When Joe Biden Talks About Worker Choice, He Means Only 1 Choice

His administration is twisting history and federal law to claim the government must encourage collective bargaining.

President Joe Biden believes joining a union isn’t merely a right that workers have but something the federal government has an obligation to promote. He repeated this on April 26 as he announced the creation of a special Task Force on Worker Organizing and Empowerment. “Since 1935, when the National Labor Relations Act [NLRA] was enacted, the policy of the federal government has been to encourage worker organizing and collective bargaining, not to merely allow or tolerate them,” Biden claimed. (Emphasis his.)

Unfortunately for workers, Biden’s stance is a misreading of federal law, and it signals four years of aggressive sales tactics from this administration on behalf of its union allies.

Sen. Robert F. Wagner (D–N.Y.), the primary author of the NLRA, also known as the Wagner Act, thought the government was neutral on the issue. “The malicious falsehood has been widely circulated that the measure was designed to force men into unions, although the text provides in simple English prose that workers shall be absolutely free to belong or to refrain from belonging to any organization,” Wagner said in a 1935 radio address.

Here’s what the text of the NLRA says:

It is hereby declared to be the policy of the United States to eliminate the causes of certain substantial obstructions to the free flow of commerce and to mitigate and eliminate these obstructions when they have occurred by encouraging the practice and procedure of collective bargaining and by protecting the exercise by workers of full freedom of association, self-organization, and designation of representatives of their own choosing.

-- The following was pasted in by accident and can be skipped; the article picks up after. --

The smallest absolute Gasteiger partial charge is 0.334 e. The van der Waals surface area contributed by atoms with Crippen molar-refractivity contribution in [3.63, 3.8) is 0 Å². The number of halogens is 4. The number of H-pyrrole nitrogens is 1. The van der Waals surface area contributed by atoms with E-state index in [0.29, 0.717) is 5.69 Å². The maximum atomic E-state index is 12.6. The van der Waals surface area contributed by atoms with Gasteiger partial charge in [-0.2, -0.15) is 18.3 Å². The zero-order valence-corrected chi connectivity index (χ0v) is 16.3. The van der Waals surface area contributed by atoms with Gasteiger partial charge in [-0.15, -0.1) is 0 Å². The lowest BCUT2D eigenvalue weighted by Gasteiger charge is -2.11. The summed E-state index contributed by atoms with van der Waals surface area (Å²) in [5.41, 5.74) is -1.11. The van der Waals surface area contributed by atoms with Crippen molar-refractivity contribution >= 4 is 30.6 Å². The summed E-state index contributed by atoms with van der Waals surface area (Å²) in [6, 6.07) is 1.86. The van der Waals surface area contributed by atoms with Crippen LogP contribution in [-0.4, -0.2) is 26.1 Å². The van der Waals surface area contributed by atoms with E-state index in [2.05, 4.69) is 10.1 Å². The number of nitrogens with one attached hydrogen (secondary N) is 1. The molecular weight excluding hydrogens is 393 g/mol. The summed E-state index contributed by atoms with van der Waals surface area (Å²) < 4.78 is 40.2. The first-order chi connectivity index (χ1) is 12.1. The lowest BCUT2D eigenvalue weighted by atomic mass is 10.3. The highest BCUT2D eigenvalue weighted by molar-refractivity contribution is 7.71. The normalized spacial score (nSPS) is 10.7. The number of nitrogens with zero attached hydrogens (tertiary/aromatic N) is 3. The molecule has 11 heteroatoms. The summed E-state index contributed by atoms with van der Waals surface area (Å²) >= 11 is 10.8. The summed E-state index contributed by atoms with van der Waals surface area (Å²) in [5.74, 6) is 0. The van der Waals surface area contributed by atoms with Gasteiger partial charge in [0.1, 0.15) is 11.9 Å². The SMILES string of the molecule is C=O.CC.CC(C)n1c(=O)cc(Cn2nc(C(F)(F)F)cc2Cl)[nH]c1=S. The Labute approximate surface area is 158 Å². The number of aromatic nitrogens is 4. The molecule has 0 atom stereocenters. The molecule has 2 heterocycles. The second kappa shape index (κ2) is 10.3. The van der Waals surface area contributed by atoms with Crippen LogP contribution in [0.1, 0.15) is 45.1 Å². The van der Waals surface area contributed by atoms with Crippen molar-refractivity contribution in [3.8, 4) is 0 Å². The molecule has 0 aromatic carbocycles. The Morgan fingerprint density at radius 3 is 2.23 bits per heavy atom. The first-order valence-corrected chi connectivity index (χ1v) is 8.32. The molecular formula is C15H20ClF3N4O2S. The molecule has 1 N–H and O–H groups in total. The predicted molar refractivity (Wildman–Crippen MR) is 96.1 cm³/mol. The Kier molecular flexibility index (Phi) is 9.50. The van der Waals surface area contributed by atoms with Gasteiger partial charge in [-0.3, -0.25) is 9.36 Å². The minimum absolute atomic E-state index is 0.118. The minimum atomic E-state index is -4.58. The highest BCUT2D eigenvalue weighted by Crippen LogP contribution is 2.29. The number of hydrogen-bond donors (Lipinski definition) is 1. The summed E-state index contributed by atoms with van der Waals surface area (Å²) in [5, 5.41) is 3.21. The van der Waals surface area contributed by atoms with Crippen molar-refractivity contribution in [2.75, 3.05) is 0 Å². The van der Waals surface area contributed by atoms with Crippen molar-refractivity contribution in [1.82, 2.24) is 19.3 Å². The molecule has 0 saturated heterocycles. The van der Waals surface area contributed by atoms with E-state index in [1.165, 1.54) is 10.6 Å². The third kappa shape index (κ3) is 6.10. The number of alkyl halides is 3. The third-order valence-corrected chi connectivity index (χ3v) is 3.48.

So, yes, the law’s text does include the word encouraging. However, that word follows a long preamble about preventing “certain substantial obstructions” to commerce, which refer to things like strikes, protests, riots, or any other collective action that could damage a business’s ability to operate.

The right to collective bargaining existed only in a very limited fashion prior to the NLRA’s 1935 passage. The U.S. was in the middle of the Great Depression and 1934 was a particularly troubled year for labor unrest. The passage of the NLRA was intended to put an end to that by giving workers and businesses a less disruptive way to resolve disputes.

What if there aren’t “obstructions to the free flow of commerce”? Workers still have the right to collectively bargain, hence the NLRA’s second part about protecting workers’ “full freedom of association,” which reaffirms the First Amendment’s “right of the people peaceably to assemble.”

In short, the NLRA was only meant to encourage collective bargaining when that serves the purpose of ending “substantial” disruptions in industries, such as strikes, to avoid harm to the national economy. The NLRA is not a mandate for the government to encourage collective bargaining where there are no disruptions. In those situations, the NLRA says that belonging to a union is solely the workers’ choice.

The Biden administration seems to know this because it is trying to rewrite the NLRA to make the law encourage unions. The administration supports passing the Protecting the Right to Organize Act (PRO Act), which would eliminate all state-level right-to-work laws. That would strip many workers in 27 states of the choice to say no to belonging to a union.

Had the drafters of the NLRA meant to encourage workers to join a union, they could have made all organized workplaces “closed shops.” They could have prohibited right-to-work laws and instead required all workers to join or otherwise support the union if they wanted to keep their jobs. Some lawmakers originally pushed for that but Wagner rejected it, saying during Senate debate that the legislation “does not force any employer to make a closed-shop agreement. It does not even state that Congress favors the policy of the closed shop.”

Read the full article at Reason.